TO MOST people, north London conjures up an image of Middle England: privet hedges, net curtains, and car-washing. Like all stereotypes, there is some truth in it, historically. Certainly, the dormitory element remains the same in communities such as the one where I serve.
When the church was consecrated, 75 years ago, it served a white, largely professional and artisan context; now, the ethnic and cultural diversity is astonishing. At the primary school across the road, 46 first languages are spoken by parents and learners.
There are pockets of some of the severest urban deprivation in London; so it is not as suburban as people assume. The newcomers are more often African Pentecostalists, or Muslims, from Nigeria, Ghana, and Somalia; and Asian Hindus. At the church, we have worshippers drawn from across Africa, Asia, and Europe. We are on the way to becoming a minority-Christian parish.
Suburbia has changed, but the institution of the Church has not really noticed.
When the Church of England produced its groundbreaking Faith in the City, and followed it up with Faith in the Countryside, it took as an unacknowledged norm an already outmoded version of middle-class, white suburbia, against which to set the “neediness” of “deprived” communities.
No one denies the neediness or the deprivation. But the failure to follow up with the final report in the trilogy, Faith in Suburbia, has enabled stereotypes and half-truths to seep into its institutional thinking.
The narrator in Julian Barnes’s novel Metroland (1980) says that he finds “the cosy, controlled rootlessness” of suburbia “reassuring”. The implication is that suburbia is transient and thin in stories: strong on imposed order, but weak on real narrative content.
Yes, people tend to live parallel lives: drawbridge up, car at the ready, and IKEA as the Saturday, Sunday, and every-other-day shrine. But beneath all this, it is rich in story.
The history, for instance, of how, in the 1930s, the people of Mill Hill and Edgware built a hut on the hill, then a hall, and then a house of prayer for the whole suburb is a typical suburban story, rich in community and commitment. It is not that there is no history, but it has got lost in the turnover of residents. Yet churches offer continuity here as tellers of such stories as still shape lives.
They fulfil this function in a deeper way, too. As a society, we are struggling with questions of cultural, ethnic, and religious diversity. We do not know how to make sense of the changes.
The sociologists tell us that London suburbia will be majority-black within a few years. This is a far cry from where we were even 20 years ago. To many indigenous suburbanites, the whole situation seems like the chaos of Babel. But a church’s job is, of course, to see that Babel is actually Pentecost: people using their own languages and cultural traditions to tell the wonderful deeds of God. It is this that suburbia can do spectacularly well.
At a recent meeting of our PCC, the concerns of the long-standing and the reality of newcomers met head-on. “The trouble with this community”, one brave PCC member said, “is that none of the African members join in with the social events.”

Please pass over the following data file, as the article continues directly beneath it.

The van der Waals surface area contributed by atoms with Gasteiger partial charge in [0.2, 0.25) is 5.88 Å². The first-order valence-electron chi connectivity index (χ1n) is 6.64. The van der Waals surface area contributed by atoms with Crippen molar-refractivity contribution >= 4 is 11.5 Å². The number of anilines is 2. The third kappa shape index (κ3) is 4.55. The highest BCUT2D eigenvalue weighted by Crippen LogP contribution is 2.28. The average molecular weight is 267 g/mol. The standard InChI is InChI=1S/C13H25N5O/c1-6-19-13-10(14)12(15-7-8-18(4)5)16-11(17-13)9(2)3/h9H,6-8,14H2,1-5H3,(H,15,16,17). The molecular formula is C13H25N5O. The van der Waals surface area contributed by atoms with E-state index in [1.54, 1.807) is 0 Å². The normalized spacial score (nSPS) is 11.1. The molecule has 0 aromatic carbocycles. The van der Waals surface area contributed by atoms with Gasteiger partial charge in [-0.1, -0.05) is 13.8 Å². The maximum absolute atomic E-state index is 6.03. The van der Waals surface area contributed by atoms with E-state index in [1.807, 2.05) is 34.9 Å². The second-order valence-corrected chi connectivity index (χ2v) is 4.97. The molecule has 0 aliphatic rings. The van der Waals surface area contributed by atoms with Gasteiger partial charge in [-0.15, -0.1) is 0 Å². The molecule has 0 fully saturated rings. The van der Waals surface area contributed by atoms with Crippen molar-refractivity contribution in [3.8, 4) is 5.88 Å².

His remark could have been dismissed as racist — he knew that — but it became a moment of epiphany. What lay behind it was African Anglicans’ not attending a parish quiz night. When someone pointed out that questions on the wives of Henry VIII might not figure large on your cultural horizon if you had been born in post-colonial Lagos, the penny began to drop.
Developing this insight, and promoting the dignity of difference comes through real conversation. At Mill Hill, for instance, it happens in the weekly Bible study. African Pentecostalists — who come to us because there is no church from their tradition close to hand, and because they like the parish model with its roots in the community — meet indigenous Anglicans whose outlook is very different.
Those who rarely open the Bible meet people who have not closed it enough. Together, we discover who we are by discovering who Jesus is in the biblical story.
Neighbouring churches use a strategy of Ann Morisy’s — one of the few theologians to pay any attention to suburbia. They find identity by involvement in the story of the USPG projects that they support. Africa afar enables people to make better sense of the Africa around them.
YET my hunch is that none of this is exciting enough for those whose concern seems to be with a success-driven, photo-opportunity version of church, with the emphasis on how numbers grow rather than the depth of engagement that suburbia offers.
This is where the falsest assumption about suburbia needs to be firmly knocked on the head: this is the unstated belief that the suburban Church is the cash-cow to be milked through the Common Fund to provide for everyone else.
Parishes such as the one I serve, where house prices are very high, give the illusion of wealth. But look beneath the surface, and you will soon see that the multiple-occupancy of houses — children staying on into their 30s, extended families in homes designed for a family of four — suggests that there are parishioners who are asset-rich but cash-poor.
The C of E needs to see faith in suburbia as it actually is. This is not simply because financial thinking is skewed — and the house of cards will fall sooner than later because of this, leaving the urban Church stranded — but because suburbia, in its rich complexity, is gospel territory in need of more attention on its own terms.
The dependency and depression are more likely to be hidden behind the drawbridges, but it is as humanly complex as anywhere else. The missing report Faith in Suburbia is needed now more than ever.
Canon Chivers is Vicar of John Keble Church, Mill Hill, London, and the author of Fully Alive (Pretext, 2010).